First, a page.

As the needs of the education sector in Africa intensify, compounded by challenges ranging from food security and climate change to conflict and displacement, the donor community is turning its attention from education to other social sectors. This poses a serious risk for sustainability to donor-funded organisations working in the education sector on the continent.
What are the challenges for FAWE? How can the organisation ensure its longevity and maintain the positive impact of its work in this restricted context without moving away from its original mandate? What opportunities exist both within Africa and elsewhere around the world for FAWE to diversify its sources of funding and so that it can strengthen its impact and make itself less vulnerable to the effects of reduced donor support?
FAWE has made significant contributions to the promotion of girls’ education in sub-Saharan Africa since it was founded in 1992. Schools in which FAWE has undertaken interventions have recorded increased rates of enrolment, retention and completion for girls. Girls have been enabled to improve their academic performance overall and acquire social skills that allow them to better their quality of life and enhance their life chances. An encouraging number of countries in sub-Saharan Africa have consequently adopted and integrated into their education systems the policies and innovations championed by FAWE.
Despite the progress made by African countries in improving girls’ access, retention and performance in schools, however, a number of challenges remain to achieving the Education For All (EFA) and Millennium Development Goals (MDGs) in the region, in particular those related to gender equality. Therefore FAWE’s work remains today as relevant as 19 years ago when the organisation took up its mandate.
New funding architecture
However, a majority of FAWE’s main donors are shifting their focus and priorities from education and will concentrate more on economic development issues such as health, food security, fragile states and technical and vocational education and training (TVET).
Priorities of some of FAWE’s main donors
DANIDA Gender and equality
Democracy and human rights
Growth and employment
Stability and fragility
Environment and climate
Education (phasing out)
FINLAND Human rights
Climate and environment
Environment and sustainable development
Netherlands Human rights
Norad Climate change and environment
Health and AIDS
Macroeconomics and public administration
Education and research
Yet in this current global economic crisis and the climate of ‘belt tightening’ and spending cuts, the needs of the education sector in Africa are not diminishing. In fact, these needs are intensified because of the adjacent problems of food shortage, job loss, conflict and displacement of populations, environmental disasters, and divestment from social sectors that can be witnessed today. Owing to FAWE’s method of raising almost all its funds centrally, this new development in the donor community will very likely have an adverse effect on FAWE’s funding.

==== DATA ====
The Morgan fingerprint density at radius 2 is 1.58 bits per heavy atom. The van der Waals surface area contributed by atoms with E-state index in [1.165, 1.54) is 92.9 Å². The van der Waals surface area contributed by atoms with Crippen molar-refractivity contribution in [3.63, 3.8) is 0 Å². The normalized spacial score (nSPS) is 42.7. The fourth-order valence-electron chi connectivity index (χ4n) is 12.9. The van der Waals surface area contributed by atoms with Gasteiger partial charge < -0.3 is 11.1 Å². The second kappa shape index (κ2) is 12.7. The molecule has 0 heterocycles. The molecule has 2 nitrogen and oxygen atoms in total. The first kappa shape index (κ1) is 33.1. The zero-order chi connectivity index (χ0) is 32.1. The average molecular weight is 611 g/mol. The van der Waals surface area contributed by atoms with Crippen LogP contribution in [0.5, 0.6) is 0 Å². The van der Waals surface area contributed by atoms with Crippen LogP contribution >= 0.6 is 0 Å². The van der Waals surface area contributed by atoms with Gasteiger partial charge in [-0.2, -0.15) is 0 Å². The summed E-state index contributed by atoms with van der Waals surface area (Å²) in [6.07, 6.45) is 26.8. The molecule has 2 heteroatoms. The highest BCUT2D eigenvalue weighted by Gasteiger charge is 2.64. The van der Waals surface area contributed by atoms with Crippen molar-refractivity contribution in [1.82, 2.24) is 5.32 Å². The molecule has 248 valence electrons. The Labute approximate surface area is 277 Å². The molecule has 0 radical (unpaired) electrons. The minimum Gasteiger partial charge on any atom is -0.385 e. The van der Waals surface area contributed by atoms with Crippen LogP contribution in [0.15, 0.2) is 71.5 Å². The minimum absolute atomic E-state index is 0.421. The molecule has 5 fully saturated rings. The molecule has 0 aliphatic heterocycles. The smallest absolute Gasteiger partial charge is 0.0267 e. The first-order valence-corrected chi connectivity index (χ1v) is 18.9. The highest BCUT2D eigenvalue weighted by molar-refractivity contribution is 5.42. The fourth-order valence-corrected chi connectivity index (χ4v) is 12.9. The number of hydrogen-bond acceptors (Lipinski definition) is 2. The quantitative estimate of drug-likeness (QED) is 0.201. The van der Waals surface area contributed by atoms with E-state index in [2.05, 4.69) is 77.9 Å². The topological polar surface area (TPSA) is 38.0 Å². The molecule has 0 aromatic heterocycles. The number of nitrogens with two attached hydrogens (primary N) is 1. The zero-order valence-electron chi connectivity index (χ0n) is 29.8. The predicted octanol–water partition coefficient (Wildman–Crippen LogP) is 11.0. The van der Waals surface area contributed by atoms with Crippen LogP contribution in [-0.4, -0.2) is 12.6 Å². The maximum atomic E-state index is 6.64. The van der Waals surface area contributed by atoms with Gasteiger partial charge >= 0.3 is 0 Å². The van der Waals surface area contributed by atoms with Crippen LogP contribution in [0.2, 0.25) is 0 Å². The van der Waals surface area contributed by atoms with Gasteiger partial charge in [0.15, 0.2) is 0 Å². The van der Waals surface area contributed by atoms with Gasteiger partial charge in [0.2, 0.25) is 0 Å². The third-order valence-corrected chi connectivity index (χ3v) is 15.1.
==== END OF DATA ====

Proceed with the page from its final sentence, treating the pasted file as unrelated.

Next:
8th FAWE General Assembly
Yet FAWE does not plan to simply react to these new dimensions. Instead, the organisation plans to develop the FAWE network while being mindful of this new context.
In view of the above, FAWE’s 8th General Assembly meeting in Nairobi, Kenya, from 28 to 29 July 2011 was a business session devoted to finding strategies for sustainability to enable the organization to continue its work.
The General Assembly meeting was an opportunity for FAWE to:
- Provide a forum for its strategic and funding partners to propose strategies and forge the way forward to ensure FAWE’s sustainability without moving away from its original mandate
- Identify potential opportunities for the education of girls and women in the countries in which it operates as well as challenges that hinder their advancement
- Conduct a mid-term review of its Strategic Plan 2008-2012
- Review its governance structure to grow within the current donor environment
- Elect a new Executive Committee as stipulated by the FAWE Constitution
The thematic discussions during the General Assembly included:
- Challenges for FAWE’s sustainability: perspective from FAWE’s donors
- What opportunities exist globally for FAWE’s sustainability?
- What are the opportunities for FAWE within the African continent?
- FAWE’s Strategic Plan 2008-2012: a mid-term review
- Improving FAWE’s effectiveness: a review of governance structure, roles and responsibilities
- Strengthening gender research to improve girls’ and women’s education in Africa: Launch of the FAWE Research Series
- Developing a gender in education scorecard: presentation of statistical review and case studies
- FAWE’s Strategic Plan 2013-2017: reflecting on new strategies – mobile communication technologies
- Celebrating FAWE at 20: concept development for FAWE’s 2012 celebration campaign
- Charting our impact: three-year report on the results of FAWE’s work 2008-2010
At the end of the two-day conference, FAWE had a new Executive Committee, the first elements of a more robust resource mobilisation and sustainability plan, and potential new directions for the development of its next Strategic Plan for 2013-2017.